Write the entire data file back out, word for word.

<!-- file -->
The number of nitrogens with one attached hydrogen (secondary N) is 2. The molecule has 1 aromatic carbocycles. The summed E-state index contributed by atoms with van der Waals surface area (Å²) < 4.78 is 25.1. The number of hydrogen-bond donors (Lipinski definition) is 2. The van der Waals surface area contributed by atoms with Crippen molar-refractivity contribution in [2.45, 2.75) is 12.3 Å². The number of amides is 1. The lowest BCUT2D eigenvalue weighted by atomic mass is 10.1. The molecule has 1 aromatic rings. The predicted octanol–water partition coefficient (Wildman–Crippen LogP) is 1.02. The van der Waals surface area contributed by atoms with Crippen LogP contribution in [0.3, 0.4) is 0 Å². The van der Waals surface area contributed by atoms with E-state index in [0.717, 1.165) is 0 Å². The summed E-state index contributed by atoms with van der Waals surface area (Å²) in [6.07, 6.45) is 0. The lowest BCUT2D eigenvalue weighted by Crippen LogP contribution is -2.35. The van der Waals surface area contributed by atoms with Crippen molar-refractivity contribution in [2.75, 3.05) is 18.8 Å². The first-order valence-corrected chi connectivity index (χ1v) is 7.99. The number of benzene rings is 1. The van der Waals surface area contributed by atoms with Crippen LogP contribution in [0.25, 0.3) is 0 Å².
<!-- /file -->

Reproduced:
The number of nitrogens with one attached hydrogen (secondary N) is 2. The molecule has 1 aromatic carbocycles. The summed E-state index contributed by atoms with van der Waals surface area (Å²) < 4.78 is 25.1. The number of hydrogen-bond donors (Lipinski definition) is 2. The van der Waals surface area contributed by atoms with Crippen molar-refractivity contribution in [2.45, 2.75) is 12.3 Å². The number of amides is 1. The lowest BCUT2D eigenvalue weighted by atomic mass is 10.1. The molecule has 1 aromatic rings. The predicted octanol–water partition coefficient (Wildman–Crippen LogP) is 1.02. The van der Waals surface area contributed by atoms with Crippen LogP contribution in [0.3, 0.4) is 0 Å². The van der Waals surface area contributed by atoms with E-state index in [0.717, 1.165) is 0 Å². The summed E-state index contributed by atoms with van der Waals surface area (Å²) in [6.07, 6.45) is 0. The lowest BCUT2D eigenvalue weighted by Crippen LogP contribution is -2.35. The van der Waals surface area contributed by atoms with Crippen molar-refractivity contribution in [2.75, 3.05) is 18.8 Å². The first-order valence-corrected chi connectivity index (χ1v) is 7.99. The number of benzene rings is 1. The van der Waals surface area contributed by atoms with Crippen LogP contribution in [0.25, 0.3) is 0 Å².